Meeting Abstract

P2.110  Thursday, Jan. 5  The effects of extended diapause duration on the metabolic rate and critical PO2 of the alfalfa leafcutting bee, Megachilee rotundata BENNETT, M.M.*; PETERSEN, K; YOCUM, G; RINEHART, J; GREENLEE, K; North Dakota State University; Concordia College; United States Dept of Agriculture; United States Dept of Agriculture; North Dakota State University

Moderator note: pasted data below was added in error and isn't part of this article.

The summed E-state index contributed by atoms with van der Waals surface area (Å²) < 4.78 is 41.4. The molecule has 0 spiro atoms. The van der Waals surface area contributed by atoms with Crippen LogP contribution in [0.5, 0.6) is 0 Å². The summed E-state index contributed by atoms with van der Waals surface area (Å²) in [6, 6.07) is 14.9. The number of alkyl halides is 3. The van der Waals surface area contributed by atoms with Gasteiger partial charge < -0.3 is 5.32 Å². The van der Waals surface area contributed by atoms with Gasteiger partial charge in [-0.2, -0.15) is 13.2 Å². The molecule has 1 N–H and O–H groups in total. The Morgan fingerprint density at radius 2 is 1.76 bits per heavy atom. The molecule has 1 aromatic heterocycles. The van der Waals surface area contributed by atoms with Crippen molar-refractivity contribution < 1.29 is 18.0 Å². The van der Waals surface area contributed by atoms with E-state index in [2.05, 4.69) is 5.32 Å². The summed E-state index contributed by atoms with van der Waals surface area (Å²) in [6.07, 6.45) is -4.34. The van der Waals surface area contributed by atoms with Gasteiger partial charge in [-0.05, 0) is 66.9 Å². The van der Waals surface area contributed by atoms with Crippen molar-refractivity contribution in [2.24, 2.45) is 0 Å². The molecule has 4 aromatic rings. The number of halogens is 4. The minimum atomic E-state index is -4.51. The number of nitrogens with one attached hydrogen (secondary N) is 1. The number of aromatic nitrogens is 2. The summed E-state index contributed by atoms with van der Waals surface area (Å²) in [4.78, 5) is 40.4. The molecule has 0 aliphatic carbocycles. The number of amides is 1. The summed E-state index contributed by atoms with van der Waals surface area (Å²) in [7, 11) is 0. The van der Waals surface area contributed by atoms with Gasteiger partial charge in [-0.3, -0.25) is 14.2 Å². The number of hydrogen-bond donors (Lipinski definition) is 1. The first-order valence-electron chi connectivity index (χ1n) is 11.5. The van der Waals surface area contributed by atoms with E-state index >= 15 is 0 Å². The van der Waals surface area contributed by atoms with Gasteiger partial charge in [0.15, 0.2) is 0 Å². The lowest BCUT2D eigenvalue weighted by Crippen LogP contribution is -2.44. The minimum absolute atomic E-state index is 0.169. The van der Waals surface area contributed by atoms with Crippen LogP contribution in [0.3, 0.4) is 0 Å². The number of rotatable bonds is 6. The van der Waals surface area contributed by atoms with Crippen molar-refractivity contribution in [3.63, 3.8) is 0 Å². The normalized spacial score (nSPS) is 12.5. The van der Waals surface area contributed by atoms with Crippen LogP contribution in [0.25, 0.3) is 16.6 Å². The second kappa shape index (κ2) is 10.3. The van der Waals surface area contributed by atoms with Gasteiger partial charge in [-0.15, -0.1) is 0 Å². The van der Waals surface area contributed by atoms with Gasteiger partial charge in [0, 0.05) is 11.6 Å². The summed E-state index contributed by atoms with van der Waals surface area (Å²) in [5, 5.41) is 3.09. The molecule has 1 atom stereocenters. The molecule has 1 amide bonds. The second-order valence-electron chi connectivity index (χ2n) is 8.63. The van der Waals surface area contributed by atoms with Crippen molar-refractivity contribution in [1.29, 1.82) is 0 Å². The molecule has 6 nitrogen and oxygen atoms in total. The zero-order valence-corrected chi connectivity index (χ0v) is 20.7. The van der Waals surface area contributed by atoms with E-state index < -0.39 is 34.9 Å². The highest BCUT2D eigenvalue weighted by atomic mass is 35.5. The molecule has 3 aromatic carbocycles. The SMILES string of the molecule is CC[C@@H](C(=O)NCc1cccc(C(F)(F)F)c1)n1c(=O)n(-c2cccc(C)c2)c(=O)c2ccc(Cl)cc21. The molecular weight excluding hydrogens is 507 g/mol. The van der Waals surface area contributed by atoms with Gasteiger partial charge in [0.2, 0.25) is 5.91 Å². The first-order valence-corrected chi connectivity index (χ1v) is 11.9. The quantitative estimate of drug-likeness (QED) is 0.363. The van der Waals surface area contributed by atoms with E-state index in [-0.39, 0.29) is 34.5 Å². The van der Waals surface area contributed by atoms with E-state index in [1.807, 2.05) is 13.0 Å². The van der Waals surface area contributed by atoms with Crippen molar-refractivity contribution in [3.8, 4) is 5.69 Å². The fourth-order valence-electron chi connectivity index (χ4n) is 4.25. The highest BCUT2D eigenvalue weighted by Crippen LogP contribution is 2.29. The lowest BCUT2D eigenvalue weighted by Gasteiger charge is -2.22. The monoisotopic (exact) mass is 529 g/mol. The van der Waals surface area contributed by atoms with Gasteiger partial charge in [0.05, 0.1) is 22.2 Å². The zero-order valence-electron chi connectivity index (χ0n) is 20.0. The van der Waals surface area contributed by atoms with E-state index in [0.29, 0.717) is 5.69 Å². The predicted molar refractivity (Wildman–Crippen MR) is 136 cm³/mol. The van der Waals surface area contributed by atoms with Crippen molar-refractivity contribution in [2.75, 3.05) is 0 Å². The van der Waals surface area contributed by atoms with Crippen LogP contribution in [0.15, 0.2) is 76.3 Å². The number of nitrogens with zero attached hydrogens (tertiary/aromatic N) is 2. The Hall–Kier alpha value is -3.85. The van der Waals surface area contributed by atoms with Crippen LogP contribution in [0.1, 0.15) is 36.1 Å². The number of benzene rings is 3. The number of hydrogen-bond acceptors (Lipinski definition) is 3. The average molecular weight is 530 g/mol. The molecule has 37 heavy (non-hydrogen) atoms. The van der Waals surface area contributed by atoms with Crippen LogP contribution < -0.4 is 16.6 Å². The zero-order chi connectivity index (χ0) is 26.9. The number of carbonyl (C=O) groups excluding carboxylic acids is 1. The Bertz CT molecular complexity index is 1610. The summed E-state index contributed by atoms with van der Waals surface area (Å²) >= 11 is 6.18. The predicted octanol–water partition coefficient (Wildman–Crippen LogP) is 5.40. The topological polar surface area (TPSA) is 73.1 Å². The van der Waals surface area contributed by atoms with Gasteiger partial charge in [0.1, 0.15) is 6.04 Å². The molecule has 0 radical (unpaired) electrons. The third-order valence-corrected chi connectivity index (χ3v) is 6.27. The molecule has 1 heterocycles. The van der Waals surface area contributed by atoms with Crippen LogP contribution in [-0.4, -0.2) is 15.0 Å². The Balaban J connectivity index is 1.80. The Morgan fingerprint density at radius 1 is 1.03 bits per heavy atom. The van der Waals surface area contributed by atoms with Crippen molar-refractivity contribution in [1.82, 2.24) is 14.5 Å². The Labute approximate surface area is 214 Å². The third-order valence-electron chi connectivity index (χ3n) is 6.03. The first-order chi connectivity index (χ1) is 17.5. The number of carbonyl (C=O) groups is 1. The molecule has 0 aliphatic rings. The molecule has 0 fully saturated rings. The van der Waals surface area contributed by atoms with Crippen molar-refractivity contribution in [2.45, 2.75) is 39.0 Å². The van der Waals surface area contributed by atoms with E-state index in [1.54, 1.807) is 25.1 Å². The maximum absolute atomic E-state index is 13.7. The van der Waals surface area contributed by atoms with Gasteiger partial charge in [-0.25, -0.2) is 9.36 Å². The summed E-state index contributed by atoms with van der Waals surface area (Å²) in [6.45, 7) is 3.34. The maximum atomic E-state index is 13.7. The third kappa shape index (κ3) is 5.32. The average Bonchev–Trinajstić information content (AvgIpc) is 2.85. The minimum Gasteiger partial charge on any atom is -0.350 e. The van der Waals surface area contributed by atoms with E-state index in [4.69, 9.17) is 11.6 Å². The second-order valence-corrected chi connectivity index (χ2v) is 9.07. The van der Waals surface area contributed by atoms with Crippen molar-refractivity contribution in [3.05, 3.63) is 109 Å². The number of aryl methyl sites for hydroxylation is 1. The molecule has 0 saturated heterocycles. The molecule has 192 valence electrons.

The alfalfa leafcutting bee, Megachile rotundata F. (Hymenoptera: Megachilidae), is a solitary, cavity-nesting bee. Most individuals enter diapause at the end of summer and overwinter as prepupae. However, some individuals avoid diapause and complete their life cycle in the summer. Furthermore, some bees can survive artificially imposed diapause periods of varying length. Previous studies have shown that high temperature pulses during the overwintering period improved survival of adult bees. To determine whether lengthening the diapause period has an observable effect on the bees’ adult physiological phenotype, we measured resting and flight metabolic rates. We compared bees that had been maintained at 6C for 12 months (simulating normal diapauses) to bees that had been kept at 6°C for 24 months. We used flow-through respirometry to measure resting and tethered flight metabolic rates. There was no significant difference in flight metabolic rate between the two groups, and flight metabolic rates were 20-fold higher than resting CO2 emission rate. To determine the critical PO2(Pc) bees were exposed to decreasing levels of O2 for ten minutes each, and CO2 emission was recorded. Pc was similar between bees that had been stored for 12 or 24 months. Both groups of bees were very tolerant of hypoxia with a Pc between 3 and 5%. Increasing the diapause period by 12 months resulted in no significant difference in the bees’ Pc. Together these data suggest that diapause length has no affect on adult metabolism. Whether increasing diapause duration affects other parameters of adult physiology, such as foraging capacity or reproductive fitness remains unclear.